“It is nearly incomprehensible that the extremely critical process of loading neurotransmitters in containers is delegated to only one molecule per container. Especially when we find that 40% of the time these molecules are switched off,” says Professor Dimitrios Stamou.
These findings raise many intriguing questions:
The cover illustration shows vacuolar-type adenosine triphosphatases (V-ATPases, large blue structures) on a synaptic vesicle from a nerve cell in the mammalian brain. Image: C. Kutzner, H. Grubmüller and R. Jahn/Max Planck Institute for Multidisciplinary Sciences. (CREDIT: C. Kutzner, H. Grubmüller and R. Jahn/Max Planck Institute for Multidisciplinary Sciences)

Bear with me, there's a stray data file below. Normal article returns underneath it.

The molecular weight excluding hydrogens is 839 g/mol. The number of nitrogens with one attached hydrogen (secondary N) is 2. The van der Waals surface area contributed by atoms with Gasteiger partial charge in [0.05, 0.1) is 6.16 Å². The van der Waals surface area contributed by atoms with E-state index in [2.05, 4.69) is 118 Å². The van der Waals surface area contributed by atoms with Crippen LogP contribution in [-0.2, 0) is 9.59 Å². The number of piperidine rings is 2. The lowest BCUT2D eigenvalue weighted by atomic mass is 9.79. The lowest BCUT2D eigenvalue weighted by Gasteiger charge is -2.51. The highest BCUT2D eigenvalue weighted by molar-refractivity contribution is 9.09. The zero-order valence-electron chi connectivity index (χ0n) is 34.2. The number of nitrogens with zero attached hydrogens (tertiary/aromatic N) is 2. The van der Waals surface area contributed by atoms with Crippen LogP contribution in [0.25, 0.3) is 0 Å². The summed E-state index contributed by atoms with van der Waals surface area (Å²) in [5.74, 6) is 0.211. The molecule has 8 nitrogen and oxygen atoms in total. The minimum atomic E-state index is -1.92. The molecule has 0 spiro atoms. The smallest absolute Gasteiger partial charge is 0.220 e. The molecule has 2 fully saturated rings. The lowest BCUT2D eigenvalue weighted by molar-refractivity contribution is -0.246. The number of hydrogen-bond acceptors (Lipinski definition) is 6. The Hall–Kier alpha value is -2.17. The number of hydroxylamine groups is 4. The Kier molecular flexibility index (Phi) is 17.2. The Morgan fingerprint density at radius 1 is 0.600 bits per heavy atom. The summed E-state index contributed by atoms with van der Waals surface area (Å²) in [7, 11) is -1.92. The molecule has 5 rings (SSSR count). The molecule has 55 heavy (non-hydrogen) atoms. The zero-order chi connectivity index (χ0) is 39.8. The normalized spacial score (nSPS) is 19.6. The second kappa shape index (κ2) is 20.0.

“Does shutting down the energy source of the containers mean many of them are indeed empty of neurotransmitters? Would a large fraction of empty containers significantly impact the communication between neurons? If so, would that be a “problem” that neurons evolved to circumvent, or could it possibly be an entirely new way to encode important information in the brain? Only time will tell,” he says.
A revolutionary method to screen drugs for the V-ATPase
The V-ATPase enzyme is an important drug target because it plays critical roles in cancer, cancer metastasis, and several other life-threatening diseases. Thus, the V-ATPase is a lucrative target for anticancer drug development.
Existing assays to screen drugs for the V-ATPase are based on simultaneously averaging the signal from billions of enzymes. Knowing the average effect of a drug is sufficient as long as an enzyme constantly works in time or when enzymes work together in large numbers.